What Is Nonexempt Property in Bankruptcy?

Find out about assets that you won't be able to exempt (protect) in bankruptcy.

By , Attorney · University of the Pacific McGeorge School of Law

Nonexempt property is property that you own that isn't protected in bankruptcy. Whether you must give up or pay for nonexempt property will depend on whether you file for Chapter 7 or 13.

In either case, you won't have to give up everything if you file for bankruptcy. Bankruptcy's purpose is to give you a fresh start, not make your life more difficult. As a result, you can "exempt" or keep property listed in your state's exemption statutes, and although exempt property varies by state, you'll be able to protect things you'll need to work and maintain a home, such as:

  • a modest amount of equity in a car
  • household furnishings and clothing
  • tools needed in your profession, and
  • your retirement account.

Learn more about protecting property with bankruptcy exemptions.

How can I tell if I have nonexempt property? Nonexempt property won't appear in the exemption list. What will happen to your nonexempt property will depend on the type of bankruptcy chapter that you file.

What happens to nonexempt property in Chapter 7 bankruptcy. When you file this bankruptcy chapter, the bankruptcy trustee—the court-appointed official responsible for managing your case—will sell your nonexempt property for the benefit of your creditors. The trustee will use the sales proceeds to pay your bills in the order required by bankruptcy law. Priority debt, such as domestic support obligations (child or spousal support) or tax debt, will get paid first. If you don't have priority debt, or if funds remain after paying it in full, the trustee will pay your nonpriority unsecured debts, such as credit card balances, personal loans, and utility bills.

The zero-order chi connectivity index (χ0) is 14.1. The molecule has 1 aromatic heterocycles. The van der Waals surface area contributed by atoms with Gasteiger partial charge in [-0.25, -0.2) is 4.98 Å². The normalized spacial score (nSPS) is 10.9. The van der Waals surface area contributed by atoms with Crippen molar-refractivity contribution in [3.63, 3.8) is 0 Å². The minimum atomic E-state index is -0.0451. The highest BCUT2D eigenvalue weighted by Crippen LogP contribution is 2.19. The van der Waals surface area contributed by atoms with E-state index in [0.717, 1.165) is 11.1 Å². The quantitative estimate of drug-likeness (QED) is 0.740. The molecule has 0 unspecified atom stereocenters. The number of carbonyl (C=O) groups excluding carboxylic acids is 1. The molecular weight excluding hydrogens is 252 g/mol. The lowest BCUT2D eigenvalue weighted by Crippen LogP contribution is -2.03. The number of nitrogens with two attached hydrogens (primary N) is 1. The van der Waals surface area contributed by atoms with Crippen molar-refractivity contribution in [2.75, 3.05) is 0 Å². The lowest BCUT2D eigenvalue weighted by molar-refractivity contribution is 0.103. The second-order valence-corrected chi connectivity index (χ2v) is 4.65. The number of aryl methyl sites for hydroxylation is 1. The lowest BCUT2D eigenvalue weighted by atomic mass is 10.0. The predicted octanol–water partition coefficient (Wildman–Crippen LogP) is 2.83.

What happens to nonexempt property in Chapter 13 bankruptcy. The trustee won't sell your nonexempt property. Instead, you'll pay an amount equal to the value of the nonexempt property to your unsecured creditors (creditors whose debt isn't guaranteed by collateral). For instance, suppose you can't exempt a boat worth $15,000 and a timeshare valued at $7,500. You'll need to pay your unsecured creditors at least $22,500 over the course of your three- to five-year Chapter 13 plan.

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